[later...] Well, I searched around and didn't find any images of the 10Ah cells, let alone 10Ah next to the 20 and 23. So I probably never saw actual images of the 10s, and they're likely the same physical size as the 20+. Maybe it's just easier to manufacture having a single can size...

Ian lists comparable sustained absolute charge rates for the 10Ah and 20Ah cells (200 amps), but undoubtedly the 10 second peak rates are different. Plus the 10Ah cell sustained charge rate is 20C - that alone tells you something is different. If the 20Ah cell could do a 20C sustained charge rate it'd be charging twice as fast... The nominal voltages are different (2.4V vs. 2.3V respectively). So, I think we can safely say there are bona fide differences...

BTW, it's possible that some of the limits are 'hardware'-based, not just electro-chemically based. For instance, perhaps the sustained charge rate is limited by the size of the terminals. If both the 10Ah and 20Ah have the same can size and same terminal size, it makes some sense that they would have the same physical limits - the terminals might only handle a sustained current of around 200 amps... When I was working with the 2.9Ah cells, I did some back of the envelope calculations on the ampacity of the terminals, and it came out to be in the ballpark of what the max charge and discharge current specs are for those cells...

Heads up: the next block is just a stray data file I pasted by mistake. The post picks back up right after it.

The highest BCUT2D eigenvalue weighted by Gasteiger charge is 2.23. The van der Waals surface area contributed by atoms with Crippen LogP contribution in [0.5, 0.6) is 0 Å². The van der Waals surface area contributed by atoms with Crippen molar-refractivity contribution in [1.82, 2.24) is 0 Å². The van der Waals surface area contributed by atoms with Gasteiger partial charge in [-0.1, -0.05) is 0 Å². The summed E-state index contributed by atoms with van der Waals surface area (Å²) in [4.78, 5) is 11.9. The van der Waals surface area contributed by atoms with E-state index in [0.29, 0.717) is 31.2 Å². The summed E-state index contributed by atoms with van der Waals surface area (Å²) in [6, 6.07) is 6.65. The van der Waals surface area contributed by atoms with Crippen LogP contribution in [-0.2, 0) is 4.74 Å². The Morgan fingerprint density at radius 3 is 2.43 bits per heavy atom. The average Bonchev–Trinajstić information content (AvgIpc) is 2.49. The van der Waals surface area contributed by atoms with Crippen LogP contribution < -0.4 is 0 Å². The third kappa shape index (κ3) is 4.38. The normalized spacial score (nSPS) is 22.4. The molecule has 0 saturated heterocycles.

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Anyone aware or a automotive hybrid application for their LTO?
My words failed me again;)

What I really meant was, is anyone aware of a COMMERCIALLY designed and sold hybrid automobile which use the Toshiba LTO chemistry?

We know of a couple of electric cars, the Fit and the MiEV, but no hybrids except for our conversions.
 

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SCiB Hybrid

So, by exploring the Toshiba links I found this:

https://www.suzuki.co.jp/car/technology/mildhybrid/

Apparently Suzuki is marketing a line of LTO "mild hybrids" for the Japanese market only. The link is entirely in Japanese. I tried a translator to find some technical specs, but could not. Perhaps someone who reads Japanese could explore it and see if the battery specs are discussed.
 

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Oh, I suppose. We were talking about LTOs in hybrid cars a few posts back. Like I said, I discovered that there is a Japanese market "mild hybrid" by Suzuki.

There are apparently several bus applications.
 

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More Capacity Testing